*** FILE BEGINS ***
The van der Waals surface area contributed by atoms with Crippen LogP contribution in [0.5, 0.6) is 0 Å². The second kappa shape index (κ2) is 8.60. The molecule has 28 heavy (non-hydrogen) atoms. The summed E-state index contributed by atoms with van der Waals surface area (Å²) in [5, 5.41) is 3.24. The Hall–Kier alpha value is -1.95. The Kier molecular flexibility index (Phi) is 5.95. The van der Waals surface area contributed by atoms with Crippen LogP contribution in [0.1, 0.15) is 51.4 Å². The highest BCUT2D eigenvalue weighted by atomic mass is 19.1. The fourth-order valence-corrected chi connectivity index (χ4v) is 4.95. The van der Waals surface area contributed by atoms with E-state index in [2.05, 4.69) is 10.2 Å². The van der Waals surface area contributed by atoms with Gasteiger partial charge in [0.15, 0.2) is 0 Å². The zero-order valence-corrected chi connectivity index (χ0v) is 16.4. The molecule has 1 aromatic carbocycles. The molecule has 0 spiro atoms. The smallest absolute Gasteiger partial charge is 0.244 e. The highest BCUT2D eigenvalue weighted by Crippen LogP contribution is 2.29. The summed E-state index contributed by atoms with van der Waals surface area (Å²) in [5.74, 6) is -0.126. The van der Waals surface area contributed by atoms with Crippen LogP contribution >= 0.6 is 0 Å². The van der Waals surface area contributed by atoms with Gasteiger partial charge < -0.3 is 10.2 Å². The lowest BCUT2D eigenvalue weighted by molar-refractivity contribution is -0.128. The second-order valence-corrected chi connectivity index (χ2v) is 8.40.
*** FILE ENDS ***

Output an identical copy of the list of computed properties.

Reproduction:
The van der Waals surface area contributed by atoms with Crippen LogP contribution in [0.5, 0.6) is 0 Å². The second kappa shape index (κ2) is 8.60. The molecule has 28 heavy (non-hydrogen) atoms. The summed E-state index contributed by atoms with van der Waals surface area (Å²) in [5, 5.41) is 3.24. The Hall–Kier alpha value is -1.95. The Kier molecular flexibility index (Phi) is 5.95. The van der Waals surface area contributed by atoms with Crippen LogP contribution in [0.1, 0.15) is 51.4 Å². The highest BCUT2D eigenvalue weighted by atomic mass is 19.1. The fourth-order valence-corrected chi connectivity index (χ4v) is 4.95. The van der Waals surface area contributed by atoms with E-state index in [2.05, 4.69) is 10.2 Å². The van der Waals surface area contributed by atoms with Gasteiger partial charge in [0.15, 0.2) is 0 Å². The zero-order valence-corrected chi connectivity index (χ0v) is 16.4. The molecule has 1 aromatic carbocycles. The molecule has 0 spiro atoms. The smallest absolute Gasteiger partial charge is 0.244 e. The highest BCUT2D eigenvalue weighted by Crippen LogP contribution is 2.29. The summed E-state index contributed by atoms with van der Waals surface area (Å²) in [5.74, 6) is -0.126. The van der Waals surface area contributed by atoms with Crippen LogP contribution >= 0.6 is 0 Å². The van der Waals surface area contributed by atoms with Gasteiger partial charge < -0.3 is 10.2 Å². The lowest BCUT2D eigenvalue weighted by molar-refractivity contribution is -0.128. The second-order valence-corrected chi connectivity index (χ2v) is 8.40.